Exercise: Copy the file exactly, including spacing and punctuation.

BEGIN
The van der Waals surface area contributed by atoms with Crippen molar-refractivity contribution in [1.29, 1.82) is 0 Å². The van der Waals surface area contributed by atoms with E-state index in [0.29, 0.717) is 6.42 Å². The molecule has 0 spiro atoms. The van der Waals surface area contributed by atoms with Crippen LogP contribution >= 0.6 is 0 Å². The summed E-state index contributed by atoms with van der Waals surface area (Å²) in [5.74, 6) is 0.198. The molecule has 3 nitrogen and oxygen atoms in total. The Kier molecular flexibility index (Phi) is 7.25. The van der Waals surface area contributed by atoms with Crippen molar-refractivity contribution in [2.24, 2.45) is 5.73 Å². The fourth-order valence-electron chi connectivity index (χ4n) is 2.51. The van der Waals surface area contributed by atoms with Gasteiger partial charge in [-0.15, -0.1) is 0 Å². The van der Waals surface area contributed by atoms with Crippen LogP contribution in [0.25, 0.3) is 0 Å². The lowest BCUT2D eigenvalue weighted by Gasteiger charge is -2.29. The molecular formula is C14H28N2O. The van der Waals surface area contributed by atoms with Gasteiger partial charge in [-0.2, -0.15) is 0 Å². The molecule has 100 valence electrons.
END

The van der Waals surface area contributed by atoms with Crippen molar-refractivity contribution in [1.29, 1.82) is 0 Å². The van der Waals surface area contributed by atoms with E-state index in [0.29, 0.717) is 6.42 Å². The molecule has 0 spiro atoms. The van der Waals surface area contributed by atoms with Crippen LogP contribution >= 0.6 is 0 Å². The summed E-state index contributed by atoms with van der Waals surface area (Å²) in [5.74, 6) is 0.198. The molecule has 3 nitrogen and oxygen atoms in total. The Kier molecular flexibility index (Phi) is 7.25. The van der Waals surface area contributed by atoms with Crippen molar-refractivity contribution in [2.24, 2.45) is 5.73 Å². The fourth-order valence-electron chi connectivity index (χ4n) is 2.51. The van der Waals surface area contributed by atoms with Gasteiger partial charge in [-0.15, -0.1) is 0 Å². The van der Waals surface area contributed by atoms with Crippen LogP contribution in [0.25, 0.3) is 0 Å². The lowest BCUT2D eigenvalue weighted by Gasteiger charge is -2.29. The molecular formula is C14H28N2O. The van der Waals surface area contributed by atoms with Gasteiger partial charge in [-0.2, -0.15) is 0 Å². The molecule has 100 valence electrons.